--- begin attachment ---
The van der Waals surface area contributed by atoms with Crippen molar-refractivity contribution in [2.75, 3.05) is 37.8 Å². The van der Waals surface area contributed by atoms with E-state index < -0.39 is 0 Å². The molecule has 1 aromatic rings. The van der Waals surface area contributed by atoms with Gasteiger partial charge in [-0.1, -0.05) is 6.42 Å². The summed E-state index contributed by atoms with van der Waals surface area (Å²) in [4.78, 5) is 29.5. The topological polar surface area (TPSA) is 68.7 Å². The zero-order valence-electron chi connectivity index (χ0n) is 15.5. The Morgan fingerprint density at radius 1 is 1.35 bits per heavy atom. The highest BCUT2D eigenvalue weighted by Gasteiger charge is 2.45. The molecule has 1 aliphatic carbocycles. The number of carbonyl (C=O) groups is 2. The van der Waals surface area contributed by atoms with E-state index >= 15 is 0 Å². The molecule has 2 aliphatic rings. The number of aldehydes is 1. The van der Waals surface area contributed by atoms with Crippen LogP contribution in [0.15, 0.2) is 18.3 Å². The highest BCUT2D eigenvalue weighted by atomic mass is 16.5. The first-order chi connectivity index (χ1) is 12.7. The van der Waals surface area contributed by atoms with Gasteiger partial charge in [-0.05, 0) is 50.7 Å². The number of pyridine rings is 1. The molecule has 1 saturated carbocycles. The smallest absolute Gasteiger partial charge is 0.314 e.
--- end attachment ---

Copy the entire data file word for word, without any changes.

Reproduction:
The van der Waals surface area contributed by atoms with Crippen molar-refractivity contribution in [2.75, 3.05) is 37.8 Å². The van der Waals surface area contributed by atoms with E-state index < -0.39 is 0 Å². The molecule has 1 aromatic rings. The van der Waals surface area contributed by atoms with Gasteiger partial charge in [-0.1, -0.05) is 6.42 Å². The summed E-state index contributed by atoms with van der Waals surface area (Å²) in [4.78, 5) is 29.5. The topological polar surface area (TPSA) is 68.7 Å². The zero-order valence-electron chi connectivity index (χ0n) is 15.5. The Morgan fingerprint density at radius 1 is 1.35 bits per heavy atom. The highest BCUT2D eigenvalue weighted by Gasteiger charge is 2.45. The molecule has 1 aliphatic carbocycles. The number of carbonyl (C=O) groups is 2. The van der Waals surface area contributed by atoms with E-state index >= 15 is 0 Å². The molecule has 2 aliphatic rings. The number of aldehydes is 1. The van der Waals surface area contributed by atoms with Crippen LogP contribution in [0.15, 0.2) is 18.3 Å². The highest BCUT2D eigenvalue weighted by atomic mass is 16.5. The first-order chi connectivity index (χ1) is 12.7. The van der Waals surface area contributed by atoms with Gasteiger partial charge in [-0.05, 0) is 50.7 Å². The number of pyridine rings is 1. The molecule has 1 saturated carbocycles. The smallest absolute Gasteiger partial charge is 0.314 e.